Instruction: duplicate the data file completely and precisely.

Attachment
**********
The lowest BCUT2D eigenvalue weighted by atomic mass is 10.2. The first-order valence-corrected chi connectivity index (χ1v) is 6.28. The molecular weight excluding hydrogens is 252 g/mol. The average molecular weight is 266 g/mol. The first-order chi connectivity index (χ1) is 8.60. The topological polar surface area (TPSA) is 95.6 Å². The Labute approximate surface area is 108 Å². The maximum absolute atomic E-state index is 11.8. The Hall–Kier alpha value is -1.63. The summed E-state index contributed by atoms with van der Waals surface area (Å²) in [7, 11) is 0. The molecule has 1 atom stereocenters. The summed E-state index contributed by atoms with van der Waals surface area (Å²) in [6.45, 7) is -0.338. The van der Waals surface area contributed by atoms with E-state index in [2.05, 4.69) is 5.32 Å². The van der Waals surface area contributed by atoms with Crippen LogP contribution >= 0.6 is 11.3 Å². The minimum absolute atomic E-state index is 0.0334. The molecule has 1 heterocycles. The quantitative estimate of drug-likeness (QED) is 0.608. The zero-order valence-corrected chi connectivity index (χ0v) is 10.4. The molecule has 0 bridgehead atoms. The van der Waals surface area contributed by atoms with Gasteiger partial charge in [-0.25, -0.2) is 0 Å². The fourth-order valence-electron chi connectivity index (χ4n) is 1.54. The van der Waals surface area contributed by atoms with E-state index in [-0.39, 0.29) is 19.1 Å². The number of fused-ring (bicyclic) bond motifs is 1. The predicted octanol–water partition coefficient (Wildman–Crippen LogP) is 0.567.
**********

The lowest BCUT2D eigenvalue weighted by atomic mass is 10.2. The first-order valence-corrected chi connectivity index (χ1v) is 6.28. The molecular weight excluding hydrogens is 252 g/mol. The average molecular weight is 266 g/mol. The first-order chi connectivity index (χ1) is 8.60. The topological polar surface area (TPSA) is 95.6 Å². The Labute approximate surface area is 108 Å². The maximum absolute atomic E-state index is 11.8. The Hall–Kier alpha value is -1.63. The summed E-state index contributed by atoms with van der Waals surface area (Å²) in [7, 11) is 0. The molecule has 1 atom stereocenters. The summed E-state index contributed by atoms with van der Waals surface area (Å²) in [6.45, 7) is -0.338. The van der Waals surface area contributed by atoms with E-state index in [2.05, 4.69) is 5.32 Å². The van der Waals surface area contributed by atoms with Crippen LogP contribution >= 0.6 is 11.3 Å². The minimum absolute atomic E-state index is 0.0334. The molecule has 1 heterocycles. The quantitative estimate of drug-likeness (QED) is 0.608. The zero-order valence-corrected chi connectivity index (χ0v) is 10.4. The molecule has 0 bridgehead atoms. The van der Waals surface area contributed by atoms with Gasteiger partial charge in [-0.25, -0.2) is 0 Å². The fourth-order valence-electron chi connectivity index (χ4n) is 1.54. The van der Waals surface area contributed by atoms with E-state index in [-0.39, 0.29) is 19.1 Å². The number of fused-ring (bicyclic) bond motifs is 1. The predicted octanol–water partition coefficient (Wildman–Crippen LogP) is 0.567.